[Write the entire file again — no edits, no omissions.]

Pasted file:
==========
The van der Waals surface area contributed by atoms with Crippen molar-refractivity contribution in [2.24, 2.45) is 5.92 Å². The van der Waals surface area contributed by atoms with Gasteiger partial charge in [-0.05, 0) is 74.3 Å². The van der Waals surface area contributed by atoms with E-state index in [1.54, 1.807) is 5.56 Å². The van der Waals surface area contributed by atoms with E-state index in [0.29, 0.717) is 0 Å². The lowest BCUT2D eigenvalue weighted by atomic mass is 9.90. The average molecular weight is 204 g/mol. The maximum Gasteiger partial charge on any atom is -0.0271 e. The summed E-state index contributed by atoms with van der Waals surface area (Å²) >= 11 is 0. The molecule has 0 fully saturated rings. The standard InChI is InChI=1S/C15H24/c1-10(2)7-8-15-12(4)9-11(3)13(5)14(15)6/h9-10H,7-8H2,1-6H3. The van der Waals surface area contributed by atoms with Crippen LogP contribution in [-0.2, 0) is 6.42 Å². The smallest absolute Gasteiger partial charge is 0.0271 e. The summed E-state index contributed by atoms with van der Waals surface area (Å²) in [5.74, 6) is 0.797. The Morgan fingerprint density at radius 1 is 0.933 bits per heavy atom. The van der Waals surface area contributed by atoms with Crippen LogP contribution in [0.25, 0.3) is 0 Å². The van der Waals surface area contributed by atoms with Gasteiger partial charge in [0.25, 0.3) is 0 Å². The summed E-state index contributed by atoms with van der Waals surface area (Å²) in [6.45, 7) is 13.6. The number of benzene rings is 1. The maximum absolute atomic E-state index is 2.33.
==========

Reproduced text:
The van der Waals surface area contributed by atoms with Crippen molar-refractivity contribution in [2.24, 2.45) is 5.92 Å². The van der Waals surface area contributed by atoms with Gasteiger partial charge in [-0.05, 0) is 74.3 Å². The van der Waals surface area contributed by atoms with E-state index in [1.54, 1.807) is 5.56 Å². The van der Waals surface area contributed by atoms with E-state index in [0.29, 0.717) is 0 Å². The lowest BCUT2D eigenvalue weighted by atomic mass is 9.90. The average molecular weight is 204 g/mol. The maximum Gasteiger partial charge on any atom is -0.0271 e. The summed E-state index contributed by atoms with van der Waals surface area (Å²) >= 11 is 0. The molecule has 0 fully saturated rings. The standard InChI is InChI=1S/C15H24/c1-10(2)7-8-15-12(4)9-11(3)13(5)14(15)6/h9-10H,7-8H2,1-6H3. The van der Waals surface area contributed by atoms with Crippen LogP contribution in [-0.2, 0) is 6.42 Å². The smallest absolute Gasteiger partial charge is 0.0271 e. The summed E-state index contributed by atoms with van der Waals surface area (Å²) in [5.74, 6) is 0.797. The Morgan fingerprint density at radius 1 is 0.933 bits per heavy atom. The van der Waals surface area contributed by atoms with Crippen LogP contribution in [0.25, 0.3) is 0 Å². The van der Waals surface area contributed by atoms with Gasteiger partial charge in [0.25, 0.3) is 0 Å². The summed E-state index contributed by atoms with van der Waals surface area (Å²) in [6.45, 7) is 13.6. The number of benzene rings is 1. The maximum absolute atomic E-state index is 2.33.